- Aperture: f/6.3
- Focal Length: 18mm
- ISO: 400
- Shutter: 1/40 sec
- Camera: NIKON D1H
These twins seem like typical three-year-olds. They laugh and play, fight and cry, just like ordinary children. But for the little boy, life has been anything but normal. He was born with Hypoplastic Left Heart Syndrome and has spent more time in hospitals than on playgrounds. He is an active, happy child, babbling with his sister in a language only they understand. He loves Shrek and The Wiggles and imitates football plays on television, much to the delight of his father, who is a coach at the local high school. With any luck, he’ll grow up to play on his father’s team, walk down the aisle at his sister’s wedding. He is slated to undergo his third open-heart surgery this summer, but his parents aren’t worried. He has already beaten miraculous odds, thanks in part to the Arkansas surgeon who saved his life.
By all accounts, Dr. Jonathan Drummond-Webb was somewhat of a miracle himself, repairing complicated defects in hearts as small as an adult’s thumb. He was a ruthless perfectionist, demanding the best from himself and his colleagues, with a two percent mortality rate of the 830 operations he performed. His skills earned him a four-part television documentary and almost $600,000 per year. But his real talent was with the patients themselves, spending time to cheer them after their surgeries, explaining the complicated procedures in layman’s terms for their frightened parents. As much love as he gave, he received.
It wasn’t enough.
Dr. Drummond-Webb killed himself on Christmas night, chasing a lethal dose of oxycodone with a bottle of bourbon.
His colleagues said he had seemed depressed lately, that while some surgeons would celebrate saving 98 out of 100 lives, he could only see the two lives he had lost. Others said his death came as a shock, especially following on the heels of his most recent miracle — the first successful transplant of a lifesaving miniature heart pump in a child. The 14-year-old, who was released from the hospital on Thursday, said he talked to him on Christmas Day and he seemed fine.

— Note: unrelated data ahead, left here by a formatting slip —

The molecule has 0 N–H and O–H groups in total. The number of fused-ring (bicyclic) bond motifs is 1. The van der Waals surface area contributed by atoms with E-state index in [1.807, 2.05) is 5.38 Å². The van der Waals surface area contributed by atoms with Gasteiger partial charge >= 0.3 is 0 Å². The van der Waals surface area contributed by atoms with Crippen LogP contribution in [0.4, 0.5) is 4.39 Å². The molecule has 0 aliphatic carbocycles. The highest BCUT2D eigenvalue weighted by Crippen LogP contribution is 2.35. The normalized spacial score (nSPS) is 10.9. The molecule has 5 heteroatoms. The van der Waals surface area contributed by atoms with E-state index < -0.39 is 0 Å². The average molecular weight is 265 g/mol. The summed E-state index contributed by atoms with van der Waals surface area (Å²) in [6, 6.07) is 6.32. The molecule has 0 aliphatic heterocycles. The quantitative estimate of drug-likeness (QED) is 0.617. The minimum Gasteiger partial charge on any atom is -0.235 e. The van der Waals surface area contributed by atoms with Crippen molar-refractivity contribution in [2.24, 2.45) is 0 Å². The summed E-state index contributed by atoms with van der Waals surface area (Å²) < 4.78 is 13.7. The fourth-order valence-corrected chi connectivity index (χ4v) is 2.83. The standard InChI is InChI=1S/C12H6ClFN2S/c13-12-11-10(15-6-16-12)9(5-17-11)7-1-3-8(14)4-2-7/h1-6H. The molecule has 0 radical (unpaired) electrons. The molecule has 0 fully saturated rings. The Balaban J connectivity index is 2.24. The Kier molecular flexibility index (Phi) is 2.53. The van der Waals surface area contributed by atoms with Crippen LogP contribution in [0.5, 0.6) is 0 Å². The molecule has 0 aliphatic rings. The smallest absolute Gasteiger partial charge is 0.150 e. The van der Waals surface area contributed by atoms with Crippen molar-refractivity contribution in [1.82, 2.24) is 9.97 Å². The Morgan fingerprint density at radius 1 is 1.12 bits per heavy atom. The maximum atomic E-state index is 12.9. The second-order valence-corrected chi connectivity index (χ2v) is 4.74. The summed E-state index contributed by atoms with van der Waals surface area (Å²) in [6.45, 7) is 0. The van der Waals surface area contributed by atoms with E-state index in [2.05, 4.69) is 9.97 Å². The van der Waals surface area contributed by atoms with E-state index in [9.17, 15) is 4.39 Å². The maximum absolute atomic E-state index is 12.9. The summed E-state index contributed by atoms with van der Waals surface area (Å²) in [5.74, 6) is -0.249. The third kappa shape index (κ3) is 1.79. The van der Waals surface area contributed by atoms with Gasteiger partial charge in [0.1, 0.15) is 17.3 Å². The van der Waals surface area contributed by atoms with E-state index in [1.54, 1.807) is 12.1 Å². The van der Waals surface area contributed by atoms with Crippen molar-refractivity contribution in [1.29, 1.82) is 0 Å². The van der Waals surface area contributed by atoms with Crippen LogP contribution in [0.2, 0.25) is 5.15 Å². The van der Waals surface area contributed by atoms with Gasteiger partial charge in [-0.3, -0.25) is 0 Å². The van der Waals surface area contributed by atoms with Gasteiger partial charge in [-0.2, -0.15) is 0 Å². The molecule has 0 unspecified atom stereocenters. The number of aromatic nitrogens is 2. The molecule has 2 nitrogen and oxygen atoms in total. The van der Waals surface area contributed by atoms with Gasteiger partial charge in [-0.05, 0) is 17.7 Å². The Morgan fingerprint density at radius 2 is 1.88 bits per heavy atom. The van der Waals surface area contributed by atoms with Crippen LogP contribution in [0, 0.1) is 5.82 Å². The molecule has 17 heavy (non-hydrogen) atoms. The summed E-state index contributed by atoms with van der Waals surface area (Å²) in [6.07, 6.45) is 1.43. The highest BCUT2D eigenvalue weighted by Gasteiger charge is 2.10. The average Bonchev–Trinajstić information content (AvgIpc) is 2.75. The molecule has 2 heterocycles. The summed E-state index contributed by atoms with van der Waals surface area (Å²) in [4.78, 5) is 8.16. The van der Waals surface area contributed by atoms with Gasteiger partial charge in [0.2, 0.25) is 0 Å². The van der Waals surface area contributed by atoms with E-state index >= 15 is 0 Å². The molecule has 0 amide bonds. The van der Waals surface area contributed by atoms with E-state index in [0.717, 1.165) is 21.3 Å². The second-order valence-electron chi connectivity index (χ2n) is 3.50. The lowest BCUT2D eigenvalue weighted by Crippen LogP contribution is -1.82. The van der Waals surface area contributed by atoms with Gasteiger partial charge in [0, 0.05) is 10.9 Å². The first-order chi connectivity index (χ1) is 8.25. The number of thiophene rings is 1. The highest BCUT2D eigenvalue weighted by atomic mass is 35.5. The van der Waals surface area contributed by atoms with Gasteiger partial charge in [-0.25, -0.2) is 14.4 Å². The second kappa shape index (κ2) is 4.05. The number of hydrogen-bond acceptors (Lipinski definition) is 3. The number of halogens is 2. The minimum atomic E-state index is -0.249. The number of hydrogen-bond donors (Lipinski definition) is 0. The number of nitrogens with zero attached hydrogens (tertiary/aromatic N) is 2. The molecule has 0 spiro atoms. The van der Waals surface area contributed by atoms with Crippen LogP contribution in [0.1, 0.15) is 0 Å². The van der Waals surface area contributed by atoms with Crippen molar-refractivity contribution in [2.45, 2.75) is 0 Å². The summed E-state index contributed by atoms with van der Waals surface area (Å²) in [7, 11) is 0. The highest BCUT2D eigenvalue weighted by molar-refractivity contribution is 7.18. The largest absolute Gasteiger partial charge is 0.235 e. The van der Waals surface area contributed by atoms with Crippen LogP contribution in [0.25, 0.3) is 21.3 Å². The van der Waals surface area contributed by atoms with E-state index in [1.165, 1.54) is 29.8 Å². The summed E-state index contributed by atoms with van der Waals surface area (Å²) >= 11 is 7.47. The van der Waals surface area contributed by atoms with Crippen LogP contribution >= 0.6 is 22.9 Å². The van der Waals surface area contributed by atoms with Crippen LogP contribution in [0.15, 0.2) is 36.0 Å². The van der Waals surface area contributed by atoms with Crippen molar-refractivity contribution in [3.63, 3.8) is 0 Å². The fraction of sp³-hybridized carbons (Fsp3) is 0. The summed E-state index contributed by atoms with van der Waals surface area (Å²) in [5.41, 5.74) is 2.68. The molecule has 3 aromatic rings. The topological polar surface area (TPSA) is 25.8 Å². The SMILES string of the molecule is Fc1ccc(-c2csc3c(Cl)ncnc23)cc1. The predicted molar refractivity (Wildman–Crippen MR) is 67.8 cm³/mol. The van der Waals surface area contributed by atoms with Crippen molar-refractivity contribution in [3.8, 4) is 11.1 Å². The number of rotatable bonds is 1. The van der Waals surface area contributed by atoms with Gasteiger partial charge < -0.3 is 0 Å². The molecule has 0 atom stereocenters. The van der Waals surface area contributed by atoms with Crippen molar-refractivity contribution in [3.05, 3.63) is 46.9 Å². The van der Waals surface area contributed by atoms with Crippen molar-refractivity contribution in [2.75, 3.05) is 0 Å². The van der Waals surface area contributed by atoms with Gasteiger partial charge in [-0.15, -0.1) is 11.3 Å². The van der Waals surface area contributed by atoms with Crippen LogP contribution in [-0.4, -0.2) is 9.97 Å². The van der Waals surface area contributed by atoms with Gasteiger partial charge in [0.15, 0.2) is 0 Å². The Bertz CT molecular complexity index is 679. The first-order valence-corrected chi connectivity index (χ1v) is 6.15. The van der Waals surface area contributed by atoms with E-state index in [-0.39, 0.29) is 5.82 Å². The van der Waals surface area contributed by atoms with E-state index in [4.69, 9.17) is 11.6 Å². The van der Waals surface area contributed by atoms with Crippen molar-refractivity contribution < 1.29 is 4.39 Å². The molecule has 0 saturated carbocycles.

Everything seemed fine.
I never saw the obituary in the paper, had never heard of the famous doctor who cared more for his patients than himself. But as I sped through the darkness to meet the recipient of one of his miracles, he weighed heavily on my mind. Tomorrow, this photo will grace the front page of the paper. Some people will read the story, others will shuffle past it on their way to the sports section or the comics. There will be no joy from my six-point credit line, no rush of pleasure as the story and photograph is carried by the wires to thousands of newspapers across the nation.
He was able to save everyone’s life but his own, fix every heart but the one he chose to silence.
Thirty-eight pages of condolences are strewn across the internet. Family, colleagues, and patients are grief-stricken, confused. Would it have made a difference if he had known how much he was loved? Was the thing that made him excel the same thing that made it impossible for him to accept his own very human failures? No one will ever know. No one can ever truly know the dark hours people go through in the middle of the night. No one can ever truly understand the desperation, the mind-numbing exhaustion, the incessant allure of nothingness. An end to the self-recrimination. An end to the doubt. An end to the pain. If he had walked just a few short steps, he could have been in the arms of his wife or holding his beloved cat, Zucchi. There are counselors and hotlines, support groups and self-help books.
They didn’t work.
Music of the day: The World I Know by Collective Soul
The Sound of Silence by Simon and Garfunkel
The Man Who Sold the World by Nirvana
Put Your Lights On by Santana and Everlasttagged Alabama, children, photojournalism, Tuscaloosa